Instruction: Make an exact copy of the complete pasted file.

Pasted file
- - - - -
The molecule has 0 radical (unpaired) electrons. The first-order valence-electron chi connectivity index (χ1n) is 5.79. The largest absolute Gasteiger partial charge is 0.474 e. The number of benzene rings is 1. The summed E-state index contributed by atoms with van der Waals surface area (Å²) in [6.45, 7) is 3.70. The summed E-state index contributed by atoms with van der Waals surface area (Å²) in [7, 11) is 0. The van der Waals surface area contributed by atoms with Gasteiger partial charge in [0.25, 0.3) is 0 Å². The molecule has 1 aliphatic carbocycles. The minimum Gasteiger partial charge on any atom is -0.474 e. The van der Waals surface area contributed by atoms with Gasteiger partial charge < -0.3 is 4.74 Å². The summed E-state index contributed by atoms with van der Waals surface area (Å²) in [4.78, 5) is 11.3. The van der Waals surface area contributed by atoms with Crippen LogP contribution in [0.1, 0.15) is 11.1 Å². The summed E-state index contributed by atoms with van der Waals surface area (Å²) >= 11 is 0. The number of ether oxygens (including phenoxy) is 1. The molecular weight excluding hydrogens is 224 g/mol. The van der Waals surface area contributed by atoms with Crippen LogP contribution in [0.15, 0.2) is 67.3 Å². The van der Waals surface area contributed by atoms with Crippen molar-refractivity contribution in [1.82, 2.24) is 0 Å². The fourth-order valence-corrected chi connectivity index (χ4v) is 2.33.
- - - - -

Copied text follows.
The molecule has 0 radical (unpaired) electrons. The first-order valence-electron chi connectivity index (χ1n) is 5.79. The largest absolute Gasteiger partial charge is 0.474 e. The number of benzene rings is 1. The summed E-state index contributed by atoms with van der Waals surface area (Å²) in [6.45, 7) is 3.70. The summed E-state index contributed by atoms with van der Waals surface area (Å²) in [7, 11) is 0. The van der Waals surface area contributed by atoms with Gasteiger partial charge in [0.25, 0.3) is 0 Å². The molecule has 1 aliphatic carbocycles. The minimum Gasteiger partial charge on any atom is -0.474 e. The van der Waals surface area contributed by atoms with Gasteiger partial charge < -0.3 is 4.74 Å². The summed E-state index contributed by atoms with van der Waals surface area (Å²) in [4.78, 5) is 11.3. The van der Waals surface area contributed by atoms with Crippen LogP contribution in [0.1, 0.15) is 11.1 Å². The summed E-state index contributed by atoms with van der Waals surface area (Å²) >= 11 is 0. The number of ether oxygens (including phenoxy) is 1. The molecular weight excluding hydrogens is 224 g/mol. The van der Waals surface area contributed by atoms with Crippen LogP contribution in [0.15, 0.2) is 67.3 Å². The van der Waals surface area contributed by atoms with Crippen molar-refractivity contribution in [1.82, 2.24) is 0 Å². The fourth-order valence-corrected chi connectivity index (χ4v) is 2.33.